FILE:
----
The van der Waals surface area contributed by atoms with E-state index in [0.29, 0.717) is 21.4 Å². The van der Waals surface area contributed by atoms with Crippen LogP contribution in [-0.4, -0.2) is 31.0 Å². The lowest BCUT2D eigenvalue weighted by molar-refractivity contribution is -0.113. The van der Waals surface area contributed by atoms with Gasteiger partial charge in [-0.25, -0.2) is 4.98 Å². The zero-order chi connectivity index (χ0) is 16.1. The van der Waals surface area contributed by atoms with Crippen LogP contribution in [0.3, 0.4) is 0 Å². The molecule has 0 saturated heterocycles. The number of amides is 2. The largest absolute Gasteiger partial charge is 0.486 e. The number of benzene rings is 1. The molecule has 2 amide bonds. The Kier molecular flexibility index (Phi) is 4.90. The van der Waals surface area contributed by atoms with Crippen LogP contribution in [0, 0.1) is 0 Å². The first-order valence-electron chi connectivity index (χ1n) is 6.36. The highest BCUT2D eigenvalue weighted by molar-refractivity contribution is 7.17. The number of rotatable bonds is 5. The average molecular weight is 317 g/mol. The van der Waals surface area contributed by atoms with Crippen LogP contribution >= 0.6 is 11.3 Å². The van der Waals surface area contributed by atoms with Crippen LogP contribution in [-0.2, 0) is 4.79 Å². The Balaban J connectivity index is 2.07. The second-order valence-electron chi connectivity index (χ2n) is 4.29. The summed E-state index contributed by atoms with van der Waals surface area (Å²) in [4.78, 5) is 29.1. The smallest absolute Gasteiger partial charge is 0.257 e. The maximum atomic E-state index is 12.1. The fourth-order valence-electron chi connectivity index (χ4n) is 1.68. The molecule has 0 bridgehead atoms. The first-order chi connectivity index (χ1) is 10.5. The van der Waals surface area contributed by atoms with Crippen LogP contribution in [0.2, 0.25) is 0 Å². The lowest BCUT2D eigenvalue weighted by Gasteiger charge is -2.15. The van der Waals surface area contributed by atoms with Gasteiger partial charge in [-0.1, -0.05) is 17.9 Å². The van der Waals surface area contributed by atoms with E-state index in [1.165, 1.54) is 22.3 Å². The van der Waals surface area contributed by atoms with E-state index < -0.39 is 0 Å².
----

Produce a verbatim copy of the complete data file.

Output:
The van der Waals surface area contributed by atoms with E-state index in [0.29, 0.717) is 21.4 Å². The van der Waals surface area contributed by atoms with Crippen LogP contribution in [-0.4, -0.2) is 31.0 Å². The lowest BCUT2D eigenvalue weighted by molar-refractivity contribution is -0.113. The van der Waals surface area contributed by atoms with Gasteiger partial charge in [-0.25, -0.2) is 4.98 Å². The zero-order chi connectivity index (χ0) is 16.1. The van der Waals surface area contributed by atoms with Crippen LogP contribution in [0.3, 0.4) is 0 Å². The molecule has 0 saturated heterocycles. The number of amides is 2. The largest absolute Gasteiger partial charge is 0.486 e. The number of benzene rings is 1. The molecule has 2 amide bonds. The Kier molecular flexibility index (Phi) is 4.90. The van der Waals surface area contributed by atoms with Crippen LogP contribution in [0, 0.1) is 0 Å². The first-order valence-electron chi connectivity index (χ1n) is 6.36. The highest BCUT2D eigenvalue weighted by molar-refractivity contribution is 7.17. The number of rotatable bonds is 5. The average molecular weight is 317 g/mol. The van der Waals surface area contributed by atoms with Crippen LogP contribution >= 0.6 is 11.3 Å². The van der Waals surface area contributed by atoms with Crippen LogP contribution in [-0.2, 0) is 4.79 Å². The Balaban J connectivity index is 2.07. The second-order valence-electron chi connectivity index (χ2n) is 4.29. The summed E-state index contributed by atoms with van der Waals surface area (Å²) in [4.78, 5) is 29.1. The smallest absolute Gasteiger partial charge is 0.257 e. The maximum atomic E-state index is 12.1. The fourth-order valence-electron chi connectivity index (χ4n) is 1.68. The molecule has 0 bridgehead atoms. The first-order chi connectivity index (χ1) is 10.5. The van der Waals surface area contributed by atoms with Crippen LogP contribution in [0.2, 0.25) is 0 Å². The lowest BCUT2D eigenvalue weighted by Gasteiger charge is -2.15. The van der Waals surface area contributed by atoms with Gasteiger partial charge in [-0.1, -0.05) is 17.9 Å². The van der Waals surface area contributed by atoms with E-state index in [1.165, 1.54) is 22.3 Å². The van der Waals surface area contributed by atoms with E-state index < -0.39 is 0 Å².